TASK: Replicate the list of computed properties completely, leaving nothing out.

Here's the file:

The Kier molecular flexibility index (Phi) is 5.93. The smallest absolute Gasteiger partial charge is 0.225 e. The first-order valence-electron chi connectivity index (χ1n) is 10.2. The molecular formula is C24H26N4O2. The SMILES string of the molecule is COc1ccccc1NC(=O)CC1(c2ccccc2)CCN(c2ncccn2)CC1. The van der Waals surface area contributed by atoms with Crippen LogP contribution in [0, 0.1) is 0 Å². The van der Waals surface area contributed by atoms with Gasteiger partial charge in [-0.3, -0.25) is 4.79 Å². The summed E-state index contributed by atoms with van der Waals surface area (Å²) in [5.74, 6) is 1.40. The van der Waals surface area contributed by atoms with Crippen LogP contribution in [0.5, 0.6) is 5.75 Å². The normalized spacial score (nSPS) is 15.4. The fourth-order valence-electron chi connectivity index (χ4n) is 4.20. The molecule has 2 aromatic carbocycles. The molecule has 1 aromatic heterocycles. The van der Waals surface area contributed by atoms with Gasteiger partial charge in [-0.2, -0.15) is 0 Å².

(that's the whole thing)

The Kier molecular flexibility index (Phi) is 5.93. The smallest absolute Gasteiger partial charge is 0.225 e. The first-order valence-electron chi connectivity index (χ1n) is 10.2. The molecular formula is C24H26N4O2. The SMILES string of the molecule is COc1ccccc1NC(=O)CC1(c2ccccc2)CCN(c2ncccn2)CC1. The van der Waals surface area contributed by atoms with Crippen LogP contribution in [0, 0.1) is 0 Å². The van der Waals surface area contributed by atoms with Gasteiger partial charge in [-0.3, -0.25) is 4.79 Å². The summed E-state index contributed by atoms with van der Waals surface area (Å²) in [5.74, 6) is 1.40. The van der Waals surface area contributed by atoms with Crippen LogP contribution in [0.5, 0.6) is 5.75 Å². The normalized spacial score (nSPS) is 15.4. The fourth-order valence-electron chi connectivity index (χ4n) is 4.20. The molecule has 2 aromatic carbocycles. The molecule has 1 aromatic heterocycles. The van der Waals surface area contributed by atoms with Gasteiger partial charge in [-0.2, -0.15) is 0 Å².